Money laundering is a global issue that has prompted governments and authorities worldwide to focus on preventing the flow of illicit funds. Tackling money laundering remains a top priority for governments and financial organisations. Legalising illicit profits has various harmful effects on administrative order and economic stability. This article discusses the laws and measures implemented in India to combat money laundering and safeguard the nation’s administrative and economic stability.
AML in India is defined as a collection of policies, laws, and procedures aimed at prohibiting the practice of generating funds through illegal means. The primary laws include the Prevention of Money Laundering Act, 2002 (PMLA) and the Prevention of Money Laundering (Maintenance of Records) Rules, 2005. Specialised authorities like the Reserve Bank of India, Securities and Exchange Board of India, and the Insurance Regulatory and Development Authority of India deal with money laundering issues and establish anti-money laundering standards in accordance with the PMLA and Rules.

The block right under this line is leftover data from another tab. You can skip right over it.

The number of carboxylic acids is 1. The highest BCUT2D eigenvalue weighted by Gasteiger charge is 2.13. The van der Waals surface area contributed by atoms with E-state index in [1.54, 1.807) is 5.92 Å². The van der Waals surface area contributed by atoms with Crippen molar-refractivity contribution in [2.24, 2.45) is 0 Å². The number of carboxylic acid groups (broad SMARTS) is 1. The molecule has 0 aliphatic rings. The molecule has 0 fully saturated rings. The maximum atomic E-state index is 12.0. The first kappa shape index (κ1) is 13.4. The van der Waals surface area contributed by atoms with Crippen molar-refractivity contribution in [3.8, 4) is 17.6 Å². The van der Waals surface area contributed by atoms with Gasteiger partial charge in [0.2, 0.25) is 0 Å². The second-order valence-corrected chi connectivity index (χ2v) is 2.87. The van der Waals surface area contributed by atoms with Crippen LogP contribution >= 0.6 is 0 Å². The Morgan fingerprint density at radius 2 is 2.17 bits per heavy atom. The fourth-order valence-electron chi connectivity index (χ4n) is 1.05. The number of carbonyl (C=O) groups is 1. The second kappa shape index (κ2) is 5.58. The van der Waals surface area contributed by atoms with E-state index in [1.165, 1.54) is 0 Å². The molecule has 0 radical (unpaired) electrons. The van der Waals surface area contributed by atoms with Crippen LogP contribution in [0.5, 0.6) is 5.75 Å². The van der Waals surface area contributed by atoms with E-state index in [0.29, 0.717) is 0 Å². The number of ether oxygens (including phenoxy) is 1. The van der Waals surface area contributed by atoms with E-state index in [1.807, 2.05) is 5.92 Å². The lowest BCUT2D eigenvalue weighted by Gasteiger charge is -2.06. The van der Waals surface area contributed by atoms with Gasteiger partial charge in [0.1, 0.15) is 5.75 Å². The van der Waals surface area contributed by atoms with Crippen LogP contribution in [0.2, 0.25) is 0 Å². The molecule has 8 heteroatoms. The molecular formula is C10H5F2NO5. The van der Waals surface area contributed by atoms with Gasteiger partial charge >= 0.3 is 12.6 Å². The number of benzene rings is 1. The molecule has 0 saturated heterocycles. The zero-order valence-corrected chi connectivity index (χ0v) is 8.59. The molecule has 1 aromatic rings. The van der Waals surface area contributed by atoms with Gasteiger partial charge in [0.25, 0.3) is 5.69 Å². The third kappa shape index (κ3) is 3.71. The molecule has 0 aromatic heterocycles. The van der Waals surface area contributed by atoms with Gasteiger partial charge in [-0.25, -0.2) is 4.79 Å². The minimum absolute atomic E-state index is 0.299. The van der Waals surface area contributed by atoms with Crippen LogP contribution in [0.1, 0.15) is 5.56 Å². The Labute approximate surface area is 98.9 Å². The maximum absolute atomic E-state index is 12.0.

India became the 34th member of FATF in 2010. FATF is an intergovernmental organisation established by the G-7 Summit in 1989 and is responsible for setting global standards on anti-money laundering and combating the financing of terrorism. India is a signatory to several United Nations Conventions on anti-money laundering and against the financing of terrorism.
In addition to these enforcement agencies, the reporting entities (such as banks, financial institutions, and intermediaries) play a crucial role in combating money laundering. Under PMLA, they are required to maintain records, verify clients' identities through due diligence processes, identify beneficial owners for all transactions conducted with their clients, and provide information to the authorities when requested. This collaborative approach ensures a more robust and efficient system to combat money laundering and financial crimes in India.